Tips for transitioners (part 1)

You don’t have to cut your hair to become natural. It is possible to go completely natural without cutting all of your relaxed or texturized hair. You don’t have to do the big chop (bc) as others have done. Many persons transition for various reasons, for instance, they are not ready to part with their hair. They are not comfortable or not used to wearing short hair or don’t know how to style it. They are fearful about what others would say. The list goes on and on. But there is hope for persons that do not want to cut their hair, TRANSITIONING!
You can choose to do a short term transition that can last anywhere from a few weeks to a few short months. Or you can long term transition as I did for a year and there are persons who have gone up to two years allowing the chemically straightened hair to grow out gradually snipping off processed ends until it has completely grown out. Here are a few tips to help you on your journey to transitioning.

Tip # 1
Handle hair gently
Natural hair on its own is fragile by nature but the area where the natural hair ends and the chemically processed hair begin, which is called the point of demarcation is the most fragile part of the hair. If extra care is not taken when manipulating the hair, it will break at that point leaving the end of your hair ragged. This will eventually create a split end if it is not trimmed. Any time you must handle your hair, whether washing, combing or styling take all precautions not to damage the strands.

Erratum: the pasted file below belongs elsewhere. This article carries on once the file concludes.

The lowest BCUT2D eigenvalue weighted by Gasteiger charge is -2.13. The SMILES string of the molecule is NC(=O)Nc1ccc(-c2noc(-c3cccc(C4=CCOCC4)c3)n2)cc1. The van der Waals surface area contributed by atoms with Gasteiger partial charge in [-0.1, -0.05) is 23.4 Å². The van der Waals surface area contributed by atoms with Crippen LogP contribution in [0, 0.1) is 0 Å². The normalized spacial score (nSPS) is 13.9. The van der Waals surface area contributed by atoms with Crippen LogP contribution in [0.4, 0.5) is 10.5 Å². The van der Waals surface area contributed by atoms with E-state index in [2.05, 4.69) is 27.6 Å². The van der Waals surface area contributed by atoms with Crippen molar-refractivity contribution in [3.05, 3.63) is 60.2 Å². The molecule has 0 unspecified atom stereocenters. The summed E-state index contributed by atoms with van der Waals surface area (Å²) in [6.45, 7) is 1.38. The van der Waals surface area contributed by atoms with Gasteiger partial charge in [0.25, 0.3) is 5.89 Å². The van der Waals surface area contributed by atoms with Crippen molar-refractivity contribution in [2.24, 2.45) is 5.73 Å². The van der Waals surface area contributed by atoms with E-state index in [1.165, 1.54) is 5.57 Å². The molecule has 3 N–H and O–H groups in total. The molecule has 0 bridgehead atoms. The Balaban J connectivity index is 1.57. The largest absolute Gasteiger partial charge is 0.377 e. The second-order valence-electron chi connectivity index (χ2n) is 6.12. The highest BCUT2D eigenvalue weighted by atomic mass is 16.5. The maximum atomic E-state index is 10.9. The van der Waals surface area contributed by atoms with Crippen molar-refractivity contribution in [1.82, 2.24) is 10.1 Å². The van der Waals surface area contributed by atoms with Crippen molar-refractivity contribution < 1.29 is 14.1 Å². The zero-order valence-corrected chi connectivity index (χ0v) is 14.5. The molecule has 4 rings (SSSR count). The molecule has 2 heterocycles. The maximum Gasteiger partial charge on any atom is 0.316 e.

Tip # 2
Treat all of your hair as if it is completely natural
It can be very frustrating when transitioning to deal with the natural texture of your hair and the chemically straightened hair especially if you are not used to it. But the best way to deal with that is by treating both textures as if they are the same and in time you will get used to it. It will make the transition to understanding and caring for your natural hair easier rather than going cold turkey, as it were, by doing the big chop.

Tip # 3
Moisture moisture moisture
Kinky and kinky curly hair is dry by nature because, due to the coils and curls of the strands, moisture is not able to travel the length of the hair effectively on its own from the sebum that is naturally produced by our scalp. We must manually add moisture in the form of water or water-based products to our hair, depending on how much moisture our hair craves. For some people, that can be as often as twice a day or as far between as once a week. But one thing is clear. Hair must be kept moisturized and it is very important to seal in that moisture with a heavier product if you are having problems retaining moisture with an oil or cream.

Tip # 4
Minimal manipulation
When transitioning, the less you manipulate your hair the better. Since the hair is so fragile, especially the point of demarcation, you want to handle hair only when necessary, that is when washing and when styling. It is advised that you wear styles that do not require much manipulation and wear it as long as you can before the next wash day.

Tip # 5
Keep hair clean
There is a misconception that dandruff or dirt “makes your hair grow”. That is quite the opposite of the truth. Hair must be kept clean so that it can absorb and retain moisture which is critical in the overall health of your hair, particularly when transitioning. If you have an underlying condition that causes build up on your scalp, please consult your physician or hair care provider to treat that problem as it may require that you use special or prescribed products and medication.

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